Connect with us


Restaurant Brands posts rising revenue and profit



The parent company of Tim Hortons posted higher sales and profits in its most recent quarter, despite “macroeconomic pressures” weighing on the restaurant industry.

Restaurant Brands International posted consolidated comparable sales up 9.1% on Thursday, bringing third-quarter revenue to nearly $1.73 billion, compared to $1.50 billion in the same quarter in 2021. profits for their part reached 530 million, whereas they had amounted to 329 million a year earlier.

The strong earnings come even as the company’s franchisees — brands like Burger King, Popeyes Louisiana Kitchen and Firehouse Subs — face a tough economic environment.

“We are all fully aware of the ongoing macroeconomic pressures affecting our industry and our franchisees,” Restaurant Brands CEO Jose Cil said on a conference call with analysts. “These include continued commodity and wage inflation and rising interest rates. »

Still, the company’s restaurants offer good “value for money” and continue to perform well despite the pressures, he argued.

In Canada, sales at Tim Hortons stores that have been open for at least a year increased by 11.1% during the quarter ended September 30, compared to the same period last year.

The cafe chain’s cold drink sales were up 14% from 2019, Cil said. This beverage category now represents more than 40% of Tim Hortons’ total beverage sales, compared to 34% in the third quarter of 2019, he said.

Tim Hortons also saw growth in afternoon and evening food sales thanks to the success of its Delights platform, which includes its Delight Bowls.

“We saw a roughly 2% contribution to our 11% year-over-year same-store sales increase from the Délices platform,” Cil explained.

Traffic continued to rebound from the cafe chain’s pandemic lows.

Downtown sales were about 5% below 2019 levels in the most recent quarter. This is an improvement from the approximately 40% decline seen during the pandemic.

Still, the company is starting to move away from comparing traffic to pre-pandemic levels.

“We’re starting to pay a lot less attention to the mobility numbers,” Restaurant Brands head of corporate services Duncan Fulton explained in an interview.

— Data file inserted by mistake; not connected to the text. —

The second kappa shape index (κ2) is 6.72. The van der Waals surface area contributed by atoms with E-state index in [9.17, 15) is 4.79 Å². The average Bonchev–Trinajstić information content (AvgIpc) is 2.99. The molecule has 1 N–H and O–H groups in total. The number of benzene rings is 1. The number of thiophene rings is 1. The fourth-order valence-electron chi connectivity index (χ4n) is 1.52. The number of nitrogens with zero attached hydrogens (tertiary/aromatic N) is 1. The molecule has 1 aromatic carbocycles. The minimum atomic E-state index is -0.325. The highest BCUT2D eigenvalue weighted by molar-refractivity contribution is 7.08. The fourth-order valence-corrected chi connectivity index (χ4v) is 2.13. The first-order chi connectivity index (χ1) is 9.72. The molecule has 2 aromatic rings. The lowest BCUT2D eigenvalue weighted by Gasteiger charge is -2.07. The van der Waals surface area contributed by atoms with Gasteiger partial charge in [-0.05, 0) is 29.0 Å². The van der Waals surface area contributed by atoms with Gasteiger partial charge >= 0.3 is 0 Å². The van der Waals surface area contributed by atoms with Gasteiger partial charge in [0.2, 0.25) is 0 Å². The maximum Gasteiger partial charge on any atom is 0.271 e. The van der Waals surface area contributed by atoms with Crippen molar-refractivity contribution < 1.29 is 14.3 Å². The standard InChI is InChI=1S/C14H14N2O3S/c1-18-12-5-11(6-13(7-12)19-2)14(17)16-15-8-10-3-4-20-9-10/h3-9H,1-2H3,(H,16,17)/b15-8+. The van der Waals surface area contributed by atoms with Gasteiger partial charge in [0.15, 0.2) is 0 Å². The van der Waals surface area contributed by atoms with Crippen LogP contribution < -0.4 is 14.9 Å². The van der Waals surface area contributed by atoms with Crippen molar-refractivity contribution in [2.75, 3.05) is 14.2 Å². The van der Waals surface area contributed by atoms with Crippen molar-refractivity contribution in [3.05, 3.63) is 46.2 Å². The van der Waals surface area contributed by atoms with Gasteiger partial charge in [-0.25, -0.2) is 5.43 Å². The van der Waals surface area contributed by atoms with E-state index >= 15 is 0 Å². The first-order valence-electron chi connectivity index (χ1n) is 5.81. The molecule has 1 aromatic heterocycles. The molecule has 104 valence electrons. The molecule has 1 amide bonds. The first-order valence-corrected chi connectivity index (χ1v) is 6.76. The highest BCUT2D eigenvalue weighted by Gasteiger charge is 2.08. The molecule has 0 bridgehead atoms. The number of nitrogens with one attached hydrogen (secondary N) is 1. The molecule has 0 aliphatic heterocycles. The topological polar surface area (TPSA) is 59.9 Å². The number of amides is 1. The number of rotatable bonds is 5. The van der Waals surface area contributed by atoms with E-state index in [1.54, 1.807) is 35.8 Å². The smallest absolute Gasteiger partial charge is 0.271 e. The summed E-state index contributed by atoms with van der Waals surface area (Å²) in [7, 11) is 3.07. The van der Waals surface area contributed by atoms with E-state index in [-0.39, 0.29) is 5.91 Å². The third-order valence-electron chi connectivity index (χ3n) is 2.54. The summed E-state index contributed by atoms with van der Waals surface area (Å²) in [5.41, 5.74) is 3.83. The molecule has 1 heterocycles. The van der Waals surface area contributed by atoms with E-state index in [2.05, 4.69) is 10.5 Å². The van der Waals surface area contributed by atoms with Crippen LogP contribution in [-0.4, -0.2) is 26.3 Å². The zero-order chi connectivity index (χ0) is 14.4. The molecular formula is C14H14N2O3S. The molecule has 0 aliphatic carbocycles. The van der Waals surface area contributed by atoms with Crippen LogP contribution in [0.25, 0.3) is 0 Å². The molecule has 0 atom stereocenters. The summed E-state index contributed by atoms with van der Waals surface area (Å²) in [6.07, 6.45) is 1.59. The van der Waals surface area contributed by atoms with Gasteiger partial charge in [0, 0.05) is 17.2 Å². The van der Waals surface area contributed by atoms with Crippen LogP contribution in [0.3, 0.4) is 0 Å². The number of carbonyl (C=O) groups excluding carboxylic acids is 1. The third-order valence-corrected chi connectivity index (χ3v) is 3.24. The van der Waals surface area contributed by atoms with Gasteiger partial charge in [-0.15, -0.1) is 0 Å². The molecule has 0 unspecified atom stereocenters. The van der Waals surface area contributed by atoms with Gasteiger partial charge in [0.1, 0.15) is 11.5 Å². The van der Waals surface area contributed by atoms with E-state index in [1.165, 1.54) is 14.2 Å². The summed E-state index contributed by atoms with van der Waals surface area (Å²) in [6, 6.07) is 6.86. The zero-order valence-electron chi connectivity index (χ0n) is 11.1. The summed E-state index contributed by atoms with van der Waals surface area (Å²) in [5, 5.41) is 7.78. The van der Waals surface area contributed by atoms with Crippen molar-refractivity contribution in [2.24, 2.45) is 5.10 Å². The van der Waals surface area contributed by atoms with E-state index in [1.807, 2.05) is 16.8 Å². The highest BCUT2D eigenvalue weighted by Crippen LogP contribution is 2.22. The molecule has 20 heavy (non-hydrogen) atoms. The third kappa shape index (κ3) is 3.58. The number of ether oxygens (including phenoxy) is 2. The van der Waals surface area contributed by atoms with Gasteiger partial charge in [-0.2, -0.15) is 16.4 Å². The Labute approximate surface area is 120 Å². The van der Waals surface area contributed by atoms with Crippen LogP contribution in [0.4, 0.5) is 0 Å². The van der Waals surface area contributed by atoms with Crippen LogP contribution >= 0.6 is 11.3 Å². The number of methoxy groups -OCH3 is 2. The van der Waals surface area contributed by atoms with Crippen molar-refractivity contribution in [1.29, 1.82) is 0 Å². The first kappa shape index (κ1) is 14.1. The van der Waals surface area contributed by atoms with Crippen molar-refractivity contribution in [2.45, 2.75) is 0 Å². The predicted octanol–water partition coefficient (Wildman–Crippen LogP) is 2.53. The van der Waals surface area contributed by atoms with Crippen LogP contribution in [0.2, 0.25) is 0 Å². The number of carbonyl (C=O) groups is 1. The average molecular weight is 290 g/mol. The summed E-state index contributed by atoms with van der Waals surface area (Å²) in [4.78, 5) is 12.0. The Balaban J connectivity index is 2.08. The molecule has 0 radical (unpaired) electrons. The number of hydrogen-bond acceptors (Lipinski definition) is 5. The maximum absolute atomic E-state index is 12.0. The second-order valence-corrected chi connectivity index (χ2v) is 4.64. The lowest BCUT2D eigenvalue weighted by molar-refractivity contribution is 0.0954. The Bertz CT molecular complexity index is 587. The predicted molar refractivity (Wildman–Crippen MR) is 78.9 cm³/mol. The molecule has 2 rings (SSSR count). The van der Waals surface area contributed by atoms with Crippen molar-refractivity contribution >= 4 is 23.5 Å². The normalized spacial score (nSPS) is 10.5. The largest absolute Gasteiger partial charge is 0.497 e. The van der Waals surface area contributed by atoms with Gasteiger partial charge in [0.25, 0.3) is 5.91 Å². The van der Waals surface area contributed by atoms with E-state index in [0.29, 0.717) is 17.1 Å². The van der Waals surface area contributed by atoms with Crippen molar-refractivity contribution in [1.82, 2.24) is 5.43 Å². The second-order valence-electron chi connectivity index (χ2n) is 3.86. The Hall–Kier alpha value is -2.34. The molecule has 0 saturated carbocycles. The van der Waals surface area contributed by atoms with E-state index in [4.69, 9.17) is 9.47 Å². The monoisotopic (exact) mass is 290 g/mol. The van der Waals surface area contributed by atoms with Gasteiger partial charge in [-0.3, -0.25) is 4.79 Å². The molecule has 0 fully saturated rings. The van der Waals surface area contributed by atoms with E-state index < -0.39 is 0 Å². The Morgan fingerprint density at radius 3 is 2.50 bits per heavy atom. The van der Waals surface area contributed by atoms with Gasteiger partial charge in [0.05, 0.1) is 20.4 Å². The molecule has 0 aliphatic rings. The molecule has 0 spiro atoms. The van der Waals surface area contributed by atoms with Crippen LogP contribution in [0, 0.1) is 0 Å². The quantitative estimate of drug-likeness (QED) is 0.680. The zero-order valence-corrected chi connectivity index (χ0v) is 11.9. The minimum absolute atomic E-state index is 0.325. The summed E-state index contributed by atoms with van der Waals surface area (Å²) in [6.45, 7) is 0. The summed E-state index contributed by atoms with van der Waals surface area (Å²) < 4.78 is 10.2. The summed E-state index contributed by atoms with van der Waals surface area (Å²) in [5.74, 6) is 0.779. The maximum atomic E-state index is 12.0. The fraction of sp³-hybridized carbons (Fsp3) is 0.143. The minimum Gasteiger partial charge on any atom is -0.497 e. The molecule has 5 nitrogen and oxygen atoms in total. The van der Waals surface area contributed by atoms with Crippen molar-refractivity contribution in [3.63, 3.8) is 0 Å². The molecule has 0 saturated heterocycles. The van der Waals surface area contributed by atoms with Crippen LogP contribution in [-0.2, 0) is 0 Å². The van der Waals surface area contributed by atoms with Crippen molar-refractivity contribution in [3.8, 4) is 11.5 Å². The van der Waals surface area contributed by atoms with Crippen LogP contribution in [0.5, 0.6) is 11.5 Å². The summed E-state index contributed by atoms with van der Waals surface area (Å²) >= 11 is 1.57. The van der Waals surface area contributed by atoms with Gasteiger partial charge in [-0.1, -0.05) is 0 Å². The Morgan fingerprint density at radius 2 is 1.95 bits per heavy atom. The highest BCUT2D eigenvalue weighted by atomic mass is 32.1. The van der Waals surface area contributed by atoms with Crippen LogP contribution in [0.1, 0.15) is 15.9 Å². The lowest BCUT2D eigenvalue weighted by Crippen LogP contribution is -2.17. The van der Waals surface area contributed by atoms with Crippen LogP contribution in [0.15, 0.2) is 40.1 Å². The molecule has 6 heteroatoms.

“We are approaching 2023 and the reality is that we all have new routines,” he said. Maybe you go to the office three days a week or you work from home. We just have to be there for the people. »

“Mobility remains a challenge and we are not waiting for it to return. This is not the heart of our plan. »

Labor shortage

Meanwhile, labor shortages in the restaurant industry continue to impact franchisees.

The best thing Ottawa could do to help the restaurant and retail sectors would be to give businesses more flexibility to access foreign labor to fill vacancies, Mr. Fulton.

“It’s critical,” he said. We need more people. »

Hiring foreign workers is currently “very bureaucratic and time-consuming,” Fulton said, adding that it takes an average of almost a year to bring a worker to Canada.

Critics have suggested that the restaurant and retail sectors could find the workers they want if they offered higher wages. But Mr Fulton said even with higher wages, labor shortages continue to plague the industry.

“Everyone pays well above minimum wage in most cases, and we compete for labor with retailers and restaurants and Amazon fulfillment centers and a number of industries” , he argued.

“When everyone is offering a competitive salary and there just aren’t enough people available to work, then you have to look outside of your community. »

On an adjusted basis, RBI achieved earnings per share of 96 cents US, compared to 76 cents US in the same period last year.

Analysts on average had expected a profit of 80 cents per share and revenue of $1.66 billion, according to forecasts compiled by financial data firm Refinitiv.

Click to comment

Leave a Reply

Your email address will not be published. Required fields are marked *